Fri, Sep 09 2011 12:00 PM Posted By: Allison K. Sampite
Among those left most vulnerable after a massive power outage knocked out power to more than a million people in the county were the elderly at senior assisted living homes in Chula Vista, Bonita and National City.
Associate director Patricia Pearman said she and her staff at Fredericka Manor focused on keeping its more than 280 residents calm and comfortable.
Pearman said in the 19 years she worked at the Manor, there have been short-term power outages, but none of this magnitude.
“All of our staff performed well,” she said. “They knew exactly what to do.”
Pearman held a staff meeting this morning to review the evening’s events.
“In hindsight, you always see yourself doing things differently,” she said.
Pearman said having flashlights readily available are items of which they can never have too many.
“As alarming as it was it’s been a worthwhile experience,” she said. “We’ve learned how to work well together as a team.”
The Manor doesn’t have a back up generator to restore power to the entire building, but was able to restore some lighting in hallways and provided flashlights to residents until the power came back on around 9:30 p.m.
“It became obvious that we had to rely on ourselves because police and fire wouldn’t be here for a while,” Pearman said. “So that’s what we did.”
Pearman said a 90-year-old woman was stuck in an elevator for three hours.
“She was a little bit shaken up,” Pearman said. “We (staff) took turns talking to her to keep her calm until American Medical Response arrived.”
At Villa Bonita Senior Living on Bonita Road, community marketing director Jenny Wallis and executive director Kira Anthofer and their staff assisted residents up and down stairs and provided them with food and flashlights until power was restored around 11:30 p.m.
Villa Bonita has a back up gas generator but was unable to use it because gas stations were closed. They were, however, able to restore some hallway lights while corridors and stairwells remained dark, according to Wallis.
“Some of the residents get very scared,” Wallis said. “Thank God no one got stuck in an elevator.”
About 92 residents live at Villa Bonita on three different floors, including 14 memory care residents on the first floor, for which extra security was added to help keep them from wandering off.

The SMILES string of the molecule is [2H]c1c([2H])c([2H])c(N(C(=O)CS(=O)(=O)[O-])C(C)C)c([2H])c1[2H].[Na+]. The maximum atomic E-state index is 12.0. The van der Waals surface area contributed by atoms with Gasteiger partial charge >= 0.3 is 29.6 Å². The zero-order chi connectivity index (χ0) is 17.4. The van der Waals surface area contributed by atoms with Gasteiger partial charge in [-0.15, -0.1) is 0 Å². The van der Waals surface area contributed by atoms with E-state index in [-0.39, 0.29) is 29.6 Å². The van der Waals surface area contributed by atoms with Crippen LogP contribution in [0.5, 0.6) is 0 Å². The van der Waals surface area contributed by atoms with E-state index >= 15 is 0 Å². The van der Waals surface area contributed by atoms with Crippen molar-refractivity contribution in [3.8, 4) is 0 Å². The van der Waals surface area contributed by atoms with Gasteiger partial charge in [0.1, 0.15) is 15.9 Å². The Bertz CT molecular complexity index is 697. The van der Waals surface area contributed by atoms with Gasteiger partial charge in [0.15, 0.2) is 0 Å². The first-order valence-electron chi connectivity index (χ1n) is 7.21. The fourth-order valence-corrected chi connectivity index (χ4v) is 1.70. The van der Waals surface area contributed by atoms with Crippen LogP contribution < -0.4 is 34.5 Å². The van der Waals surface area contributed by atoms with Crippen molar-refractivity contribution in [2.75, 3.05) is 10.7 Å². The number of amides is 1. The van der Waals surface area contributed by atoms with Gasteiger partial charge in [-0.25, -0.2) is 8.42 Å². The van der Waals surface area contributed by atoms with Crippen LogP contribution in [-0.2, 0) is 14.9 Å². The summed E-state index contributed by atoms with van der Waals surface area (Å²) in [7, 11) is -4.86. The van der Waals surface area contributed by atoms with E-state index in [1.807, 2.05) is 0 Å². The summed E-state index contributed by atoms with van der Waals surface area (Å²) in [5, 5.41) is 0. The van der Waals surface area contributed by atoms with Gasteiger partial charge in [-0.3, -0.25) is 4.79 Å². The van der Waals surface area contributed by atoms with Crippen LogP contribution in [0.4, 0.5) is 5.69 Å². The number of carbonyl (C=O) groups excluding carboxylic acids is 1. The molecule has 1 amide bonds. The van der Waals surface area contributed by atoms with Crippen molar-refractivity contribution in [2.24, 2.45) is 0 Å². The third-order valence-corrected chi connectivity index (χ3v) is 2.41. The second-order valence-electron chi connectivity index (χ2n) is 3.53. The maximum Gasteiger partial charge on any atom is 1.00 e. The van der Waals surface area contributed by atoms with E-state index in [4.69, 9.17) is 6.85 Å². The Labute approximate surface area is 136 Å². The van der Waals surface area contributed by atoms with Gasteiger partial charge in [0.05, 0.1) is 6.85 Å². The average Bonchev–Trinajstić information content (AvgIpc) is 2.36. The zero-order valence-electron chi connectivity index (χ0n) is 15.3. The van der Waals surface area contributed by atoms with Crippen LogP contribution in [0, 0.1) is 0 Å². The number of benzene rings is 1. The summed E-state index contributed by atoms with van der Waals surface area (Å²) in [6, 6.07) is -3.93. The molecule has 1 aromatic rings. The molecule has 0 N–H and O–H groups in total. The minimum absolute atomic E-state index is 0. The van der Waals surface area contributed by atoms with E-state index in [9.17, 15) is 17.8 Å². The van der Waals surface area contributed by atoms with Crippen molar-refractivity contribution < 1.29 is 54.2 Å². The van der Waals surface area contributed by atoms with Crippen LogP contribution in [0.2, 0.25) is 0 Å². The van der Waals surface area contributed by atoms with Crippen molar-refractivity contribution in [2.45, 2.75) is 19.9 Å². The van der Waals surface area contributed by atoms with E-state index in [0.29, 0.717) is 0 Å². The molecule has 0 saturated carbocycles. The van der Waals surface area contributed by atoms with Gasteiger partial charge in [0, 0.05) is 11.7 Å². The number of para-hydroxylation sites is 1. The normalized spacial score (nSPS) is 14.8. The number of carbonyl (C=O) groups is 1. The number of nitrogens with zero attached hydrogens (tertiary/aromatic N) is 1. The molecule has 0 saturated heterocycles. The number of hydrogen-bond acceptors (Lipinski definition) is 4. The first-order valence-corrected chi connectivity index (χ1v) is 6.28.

Staff continually provided hourly checks on residents, asking them if they needed anything and making sure they were drinking water.
Anthofer said the facility keeps up to one week’s worth of perishable and nonperishable food, as well as two gallons of water for all residents.
“We had all hands on deck,” Anthofer said. “Several non-working employees called or texted asking if we needed help.”
She added: “With a plan in place, everyone was very calm. That kind of planning was very affirming.”
In National City at Paradise Village retirement living center, residents hardly noticed the outage thanks to several back up generators.
Residents watched ballgames and United States President Barack Obama’s speech.
Lewis McCoy of Generations, the parent company that owns Paradise Village, said he was told about 40 employees worked to provide support to the facility’s 200 residents.
“They had hot food, Internet, access to elevators and light,” McCoy said. “I think the experience brought the community together.”
McCoy said the facility disaster plan worked as it should.
Security gates remained operational and back up generators powered the core of the village, although power remained out for individual apartments.
At the Congregational Towers in Chula Vista, resident manager Linda Wilson and building superintendent Michael Castro helped 227 residents cope with the power outage, which was not restored until 3:25 Friday morning.
Residents were given food bought down the street at the farmer’s market. One vendor gave residents free watermelon.
Wilson said despite the Towers having 17 floors, the residents remained calm and coped well with the situation.
One woman in her 70s was trapped in an elevator for about 40 minutes but Wilson said the fire department responded quickly and took her to the emergency room, then came back again to check on her.
The Towers lost water because their pumps run on electricity and although it does not have back up generators for the entire building, they were able to provide power to stairwells, the phones, alarm system and office.
“Many of the residents stayed in the recreation room,” Wilson said. “We had fun. We kept them laughing—it was an experience.”
The staff of four stayed on duty all night and many families came to visit their loved ones.
Wilson said they would make sure everyone has a flashlight next time.
Resident council president Wanda Tribble lives on the 16th floor of the Towers and said the outage was an experience.
“At first it was frightening because I thought it was just in the building,” she said. “But then I looked outside and saw that the street lights were off too.”
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